Haha! I am so glad to see that everyone fluffs it occassionally
I managed to on the very first day that I got my very first bike, before I had even officially left the forecourt of the dealership (hey, do it in style I say!).
I had only just got my license, and not ridden any other 'big' bike besides the 500 sports bike that I did my license on, so collecting my Dominator had my knees literally shaking. And of course there's the additional pressure of being a girl biker and trying to make sure that I didn't give the salesman any reason to roll there eyes. I made it to the forecourt exit, over a gravelly section (good girl Shells!) and up the slight left turn incline, almost making it onto the road behind a biker friend of mine who had joined me for the ride home. It would have been a perfectly flawless maneuver if not for a speedy car that had turned the hairpin at the bottom of the road, making it too tight for me to follow my mate. Thank goodness for creaping and peaking
Emergency stop (yay Yay!!) but balance all messed up because of little legs LOL... and over we went, in slow slow motion, me fighting the fall the whole way, and ever so gently putting my brand new (for me) bike down, before I had even left the dealers.
(I of course then had to be assisted into an upright position again by a mechanic who had seen my graceful skill).
Not too long after that, I met up with a fellow Hubber for a ride to the Salisbury plains. All went swimmingly for my first offroad ride, and I was very chuffed with myself. Filling up with fuel, I thought I would try a great new move to get onto the bike with luggage on it. Stood on the footpeg; front brake on; leg up and over - wooo hooo oooh o-o-h ohOH! Too much enthusiasm meant that I got up and over, and right over the other side *giggle*
I ended up pinned between my bike and the petrol pump (thank goodness I had parked up nice and close), and had to get my new friend's attention 'Ahem... could you give me a hand over here please?'
Trying to start with the kill switch, "Off", or riding off (but not far) with the fuel tap "off".
I once had a BMW K100, and they run very hot. After a fun ride home I had to filter past a long queue of traffic to cross a bridge, and the bike doesn't feel quite right. At the bridge I pull in behind one car as he pays the toll, and I can't pull away! The brake fluid has boiled, and the back brake has locked on. I have to wait for it to cool before I can move away. All the cars I passed are now stuck behind me, and there was some sort of football match on that day, so most of them were in a hurry. I was the most popular man in England that aftrnoon. I am now absolutely paranoid about the state of my brake fiud.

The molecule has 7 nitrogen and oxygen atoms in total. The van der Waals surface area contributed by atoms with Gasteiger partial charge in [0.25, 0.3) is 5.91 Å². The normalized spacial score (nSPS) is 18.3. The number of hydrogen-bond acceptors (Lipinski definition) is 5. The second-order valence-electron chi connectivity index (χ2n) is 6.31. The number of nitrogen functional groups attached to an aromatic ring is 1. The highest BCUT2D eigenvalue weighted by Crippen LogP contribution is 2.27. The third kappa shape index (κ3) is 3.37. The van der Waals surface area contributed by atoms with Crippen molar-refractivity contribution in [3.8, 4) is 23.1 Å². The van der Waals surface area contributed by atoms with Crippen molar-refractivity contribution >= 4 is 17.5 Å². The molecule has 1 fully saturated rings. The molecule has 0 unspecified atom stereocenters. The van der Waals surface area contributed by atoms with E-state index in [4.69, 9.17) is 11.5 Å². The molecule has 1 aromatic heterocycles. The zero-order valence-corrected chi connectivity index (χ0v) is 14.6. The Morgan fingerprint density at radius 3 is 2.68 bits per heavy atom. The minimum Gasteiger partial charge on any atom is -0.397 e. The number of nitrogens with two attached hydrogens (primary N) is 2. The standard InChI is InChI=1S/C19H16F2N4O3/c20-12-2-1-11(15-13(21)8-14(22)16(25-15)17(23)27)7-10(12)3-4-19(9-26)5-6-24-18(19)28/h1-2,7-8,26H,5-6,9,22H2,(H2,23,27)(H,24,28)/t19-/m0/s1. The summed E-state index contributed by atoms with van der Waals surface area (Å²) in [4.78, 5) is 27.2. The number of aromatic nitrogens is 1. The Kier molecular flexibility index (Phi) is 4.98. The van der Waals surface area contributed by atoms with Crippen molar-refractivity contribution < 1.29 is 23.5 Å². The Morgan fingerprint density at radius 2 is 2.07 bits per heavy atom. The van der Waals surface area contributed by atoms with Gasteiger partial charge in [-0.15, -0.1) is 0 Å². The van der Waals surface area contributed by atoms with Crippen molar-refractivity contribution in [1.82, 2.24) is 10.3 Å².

I later bought a Triumph Trophy 1200 (centre of gravity about 3m above the moon!) and was pulling out of a pub carpark with Mrs MarkE on the back. Car came around the bend so I stopped, but there was a pothole where I wanted to put my foot. The pothole was just deep enough that the bike went beyond what I could hold so we both went down; VERY slowly and with dignity, but still down! Of course it was a warm day, and most drinkers were in the garden watching. Indicators on the Trophy were designed to finance Triumph's investment plans; they always break, and they are very uncheap.
A girlfriend bought a Suzuki GS125 to learn on (great little bike), and wanted to take me out on the back. We arrived at our destination OK & I ask if she's got the bike. "Yes" says she, so I stand up and get off. The bike's suspension extends some more and catches her out (she was rather short). I've turned away by now, so when I notice she's going over, it's too late for me to help. She probably still blames me.
I read the following, but it was in a reliable source:
There used to be a paper mill in Reading that sent newsprint to most of the country's newspapers in the form of huge rolls. Apparently one day a truck was sent out without the load being properly secured, and some poor sod was waiting on a bike at the first set of traffic lights after the mill. As the truck turned, the roll of paper rolled off the wagon. How did that motorcyclist feel as the world's biggest bog roll came toward him?
And finally, is there any evidence for the large footed copper who got tangled with his Avon fairing and couldn't get his foot down in time? I have severe doubts, but it is an appealing picture!
My friendly neighbourhood tyre shop has a nice map on the wall, showing where people fell off on new tyres. The record belongs to a Fireblade rider who made it 1 meter from the front door! Seeing the map, and not wanting to appear on it, is a great aid to treating new tyres gently.